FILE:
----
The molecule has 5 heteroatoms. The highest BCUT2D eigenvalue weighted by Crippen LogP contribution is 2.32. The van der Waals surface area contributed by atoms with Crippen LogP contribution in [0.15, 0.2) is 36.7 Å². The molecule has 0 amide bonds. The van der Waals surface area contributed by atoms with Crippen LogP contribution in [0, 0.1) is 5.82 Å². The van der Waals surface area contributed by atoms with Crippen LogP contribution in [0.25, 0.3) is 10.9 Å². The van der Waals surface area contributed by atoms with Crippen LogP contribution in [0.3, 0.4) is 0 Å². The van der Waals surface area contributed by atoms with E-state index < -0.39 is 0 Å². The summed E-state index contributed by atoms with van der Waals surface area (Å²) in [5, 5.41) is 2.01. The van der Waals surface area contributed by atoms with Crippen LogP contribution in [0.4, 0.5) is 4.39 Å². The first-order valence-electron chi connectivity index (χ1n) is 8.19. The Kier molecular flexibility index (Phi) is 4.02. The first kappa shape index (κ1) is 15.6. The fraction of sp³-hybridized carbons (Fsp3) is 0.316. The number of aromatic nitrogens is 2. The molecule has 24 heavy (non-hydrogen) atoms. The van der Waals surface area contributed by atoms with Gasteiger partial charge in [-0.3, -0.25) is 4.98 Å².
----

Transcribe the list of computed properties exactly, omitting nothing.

The molecule has 5 heteroatoms. The highest BCUT2D eigenvalue weighted by Crippen LogP contribution is 2.32. The van der Waals surface area contributed by atoms with Crippen LogP contribution in [0.15, 0.2) is 36.7 Å². The molecule has 0 amide bonds. The van der Waals surface area contributed by atoms with Crippen LogP contribution in [0, 0.1) is 5.82 Å². The van der Waals surface area contributed by atoms with Crippen LogP contribution in [0.25, 0.3) is 10.9 Å². The van der Waals surface area contributed by atoms with Crippen LogP contribution in [0.3, 0.4) is 0 Å². The van der Waals surface area contributed by atoms with E-state index < -0.39 is 0 Å². The summed E-state index contributed by atoms with van der Waals surface area (Å²) in [5, 5.41) is 2.01. The van der Waals surface area contributed by atoms with Crippen LogP contribution in [0.4, 0.5) is 4.39 Å². The first-order valence-electron chi connectivity index (χ1n) is 8.19. The Kier molecular flexibility index (Phi) is 4.02. The first kappa shape index (κ1) is 15.6. The fraction of sp³-hybridized carbons (Fsp3) is 0.316. The number of aromatic nitrogens is 2. The molecule has 24 heavy (non-hydrogen) atoms. The van der Waals surface area contributed by atoms with Gasteiger partial charge in [-0.3, -0.25) is 4.98 Å².